Finally, we reached the Royal Greenhouse. We caught fireflies here. This was not a repeat of the butterfly-catching game. We had three differently colored fireflies and had to place them in the correctly colored cage — just a little more complex than the first. Then we sang a lullaby with the Queen by moving our icon to "catch" the colored notes on a stave.
The first and last location has six minigames, while the middle three had five minigames each. All were themed for the location, and although there were similar games in them — such as the "catching" games — they did not scale in difficulty, but there was enough variety in them that none seemed repetitive. Indeed, I thought some of the more difficult minigames were in the first location. In one, you tossed a javelin at banana trees and had to control the javelin in order to spear bunches of bananas, and another — also found in the first location — was the game of stepping stones. The stones would sink and rise periodically, so it was a game of timing to step on the right ones at the right time.
To move to the next location, you had to obtain two-thirds of the maximum number of Island Roses, and you can win a maximum of three roses from each game — so, 10 roses for the locations with five minigames and 12 for the locations with six minigames. Each game also can be replayed and each location revisited — and we replayed many of the games often; the first was a learning experience.
Some games appealed more, such as the one in which the two girls were running around hedges avoiding guards. What this game has done is whetted my curiosity about the movie itself as my niece chatted about each scene as we played through them. Many games were beyond her, as she's only 5, but she also acquitted herself well in many of them.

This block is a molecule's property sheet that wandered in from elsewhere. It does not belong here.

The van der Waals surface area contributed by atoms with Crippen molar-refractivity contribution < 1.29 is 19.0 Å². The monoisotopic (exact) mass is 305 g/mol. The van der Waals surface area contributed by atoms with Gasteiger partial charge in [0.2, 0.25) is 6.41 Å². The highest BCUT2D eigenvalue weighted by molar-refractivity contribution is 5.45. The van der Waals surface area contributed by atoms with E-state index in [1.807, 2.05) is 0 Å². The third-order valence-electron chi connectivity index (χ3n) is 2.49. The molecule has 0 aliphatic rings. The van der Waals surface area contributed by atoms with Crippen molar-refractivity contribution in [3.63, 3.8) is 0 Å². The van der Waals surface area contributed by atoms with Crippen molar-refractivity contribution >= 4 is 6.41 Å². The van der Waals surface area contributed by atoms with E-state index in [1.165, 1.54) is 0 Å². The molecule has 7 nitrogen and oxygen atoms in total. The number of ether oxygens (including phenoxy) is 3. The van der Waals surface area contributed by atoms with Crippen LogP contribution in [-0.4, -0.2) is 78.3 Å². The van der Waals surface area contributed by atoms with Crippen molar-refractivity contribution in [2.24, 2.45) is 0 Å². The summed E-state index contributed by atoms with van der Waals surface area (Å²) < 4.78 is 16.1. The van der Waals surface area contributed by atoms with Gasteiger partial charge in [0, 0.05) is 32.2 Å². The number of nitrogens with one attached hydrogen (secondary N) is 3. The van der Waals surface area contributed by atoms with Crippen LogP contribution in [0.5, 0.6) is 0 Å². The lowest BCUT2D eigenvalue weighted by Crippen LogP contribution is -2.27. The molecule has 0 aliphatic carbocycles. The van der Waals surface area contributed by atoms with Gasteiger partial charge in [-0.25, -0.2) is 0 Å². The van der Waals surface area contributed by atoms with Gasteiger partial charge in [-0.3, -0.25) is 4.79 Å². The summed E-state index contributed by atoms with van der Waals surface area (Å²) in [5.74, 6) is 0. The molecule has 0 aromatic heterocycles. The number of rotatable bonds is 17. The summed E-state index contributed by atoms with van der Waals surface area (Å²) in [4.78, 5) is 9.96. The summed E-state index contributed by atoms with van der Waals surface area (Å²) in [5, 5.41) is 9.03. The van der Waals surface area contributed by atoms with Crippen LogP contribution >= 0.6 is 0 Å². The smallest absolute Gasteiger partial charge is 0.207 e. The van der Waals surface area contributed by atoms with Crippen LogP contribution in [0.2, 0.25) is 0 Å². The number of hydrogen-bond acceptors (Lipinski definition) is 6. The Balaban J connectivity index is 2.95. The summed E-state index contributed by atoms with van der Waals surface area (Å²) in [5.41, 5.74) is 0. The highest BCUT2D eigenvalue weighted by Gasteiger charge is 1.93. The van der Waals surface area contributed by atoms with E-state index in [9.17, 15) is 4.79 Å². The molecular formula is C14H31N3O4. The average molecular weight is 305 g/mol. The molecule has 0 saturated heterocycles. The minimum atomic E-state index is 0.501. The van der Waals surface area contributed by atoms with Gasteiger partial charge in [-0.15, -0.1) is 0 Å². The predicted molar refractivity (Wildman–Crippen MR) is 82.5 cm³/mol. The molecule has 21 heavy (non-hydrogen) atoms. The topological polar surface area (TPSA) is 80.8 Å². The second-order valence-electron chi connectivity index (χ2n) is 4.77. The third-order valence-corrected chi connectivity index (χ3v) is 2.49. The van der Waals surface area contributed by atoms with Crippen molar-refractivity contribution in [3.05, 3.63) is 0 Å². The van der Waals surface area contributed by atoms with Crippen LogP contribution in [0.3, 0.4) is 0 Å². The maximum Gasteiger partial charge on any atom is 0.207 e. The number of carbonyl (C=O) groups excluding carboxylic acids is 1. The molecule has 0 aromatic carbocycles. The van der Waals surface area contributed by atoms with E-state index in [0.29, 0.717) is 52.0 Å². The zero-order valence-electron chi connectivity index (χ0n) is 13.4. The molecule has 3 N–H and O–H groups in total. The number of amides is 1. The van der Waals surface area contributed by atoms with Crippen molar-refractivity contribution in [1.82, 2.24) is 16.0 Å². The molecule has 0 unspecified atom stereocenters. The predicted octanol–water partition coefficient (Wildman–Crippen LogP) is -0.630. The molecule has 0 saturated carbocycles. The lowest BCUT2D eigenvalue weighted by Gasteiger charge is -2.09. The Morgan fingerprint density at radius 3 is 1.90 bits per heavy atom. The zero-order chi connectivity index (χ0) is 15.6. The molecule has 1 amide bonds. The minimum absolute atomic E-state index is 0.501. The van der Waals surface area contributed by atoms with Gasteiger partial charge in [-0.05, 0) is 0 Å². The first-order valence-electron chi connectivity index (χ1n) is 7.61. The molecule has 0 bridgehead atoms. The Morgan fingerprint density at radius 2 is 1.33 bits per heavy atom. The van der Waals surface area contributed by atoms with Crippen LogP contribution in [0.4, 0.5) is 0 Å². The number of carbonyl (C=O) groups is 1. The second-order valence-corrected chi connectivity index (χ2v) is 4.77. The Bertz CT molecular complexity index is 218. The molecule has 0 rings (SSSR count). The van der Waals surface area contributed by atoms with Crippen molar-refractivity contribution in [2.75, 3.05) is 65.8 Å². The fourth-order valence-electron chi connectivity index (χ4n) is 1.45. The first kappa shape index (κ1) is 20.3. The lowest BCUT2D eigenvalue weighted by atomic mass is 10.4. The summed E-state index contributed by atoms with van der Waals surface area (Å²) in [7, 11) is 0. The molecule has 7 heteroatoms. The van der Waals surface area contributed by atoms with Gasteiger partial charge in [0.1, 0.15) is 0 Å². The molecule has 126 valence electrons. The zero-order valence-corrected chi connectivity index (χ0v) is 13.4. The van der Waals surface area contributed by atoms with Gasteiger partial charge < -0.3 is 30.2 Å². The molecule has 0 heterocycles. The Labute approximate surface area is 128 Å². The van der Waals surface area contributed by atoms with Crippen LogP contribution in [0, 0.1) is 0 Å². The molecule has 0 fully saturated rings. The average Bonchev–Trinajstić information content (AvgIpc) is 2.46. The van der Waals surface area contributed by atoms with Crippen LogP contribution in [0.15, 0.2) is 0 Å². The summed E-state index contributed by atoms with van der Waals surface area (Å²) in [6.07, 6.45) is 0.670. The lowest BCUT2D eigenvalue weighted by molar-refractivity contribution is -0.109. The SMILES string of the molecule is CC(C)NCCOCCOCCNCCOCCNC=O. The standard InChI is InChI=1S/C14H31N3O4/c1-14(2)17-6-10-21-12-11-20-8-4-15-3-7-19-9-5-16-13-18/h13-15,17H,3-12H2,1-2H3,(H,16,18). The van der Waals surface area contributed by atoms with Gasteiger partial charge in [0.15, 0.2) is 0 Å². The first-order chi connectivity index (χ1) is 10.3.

My only criticism of this game is the poor quality of the cutscenes from the movie. The same poor quality was found in the Extras that we unlocked. My niece didn't complain, but I do. As well as the games were made, it's a real pity that the movie scenes were pixilated and less than sharp. The Dressing Room aspect of the game gave little girls the opportunity to play "paper dollies" but unfortunately did nothing else. You did not clothe Ro in game, nor was there the ability to print the scene, although I did do a screen capture and print so she had something to show.
We had many hours of fun, my niece and I, and although my nephew complained that he wanted to be the prince, not the princess, he shoved her off the computer many a time. The chief complaint was that when we dressed Ro, she did not appear so dressed in the game. We come around full circle I think. There currently are a whole slew of games for little girls. Where are the little boy games?
All in all, this title was well-designed. Some games seemed more complicated than others as there were more than three lines of instruction, but my niece caught on quickly. Objectives were simple, and games were not tediously long. For once, "one more game" was short enough not to annoy their mother. Barbie as The Island Princess for the PC is definitely a well-written game with enough variety in the minigames to provide many hours of entertainment for children ages 8 and up and for younger children, as long as an adult is willing to read the instructions and instruct the child.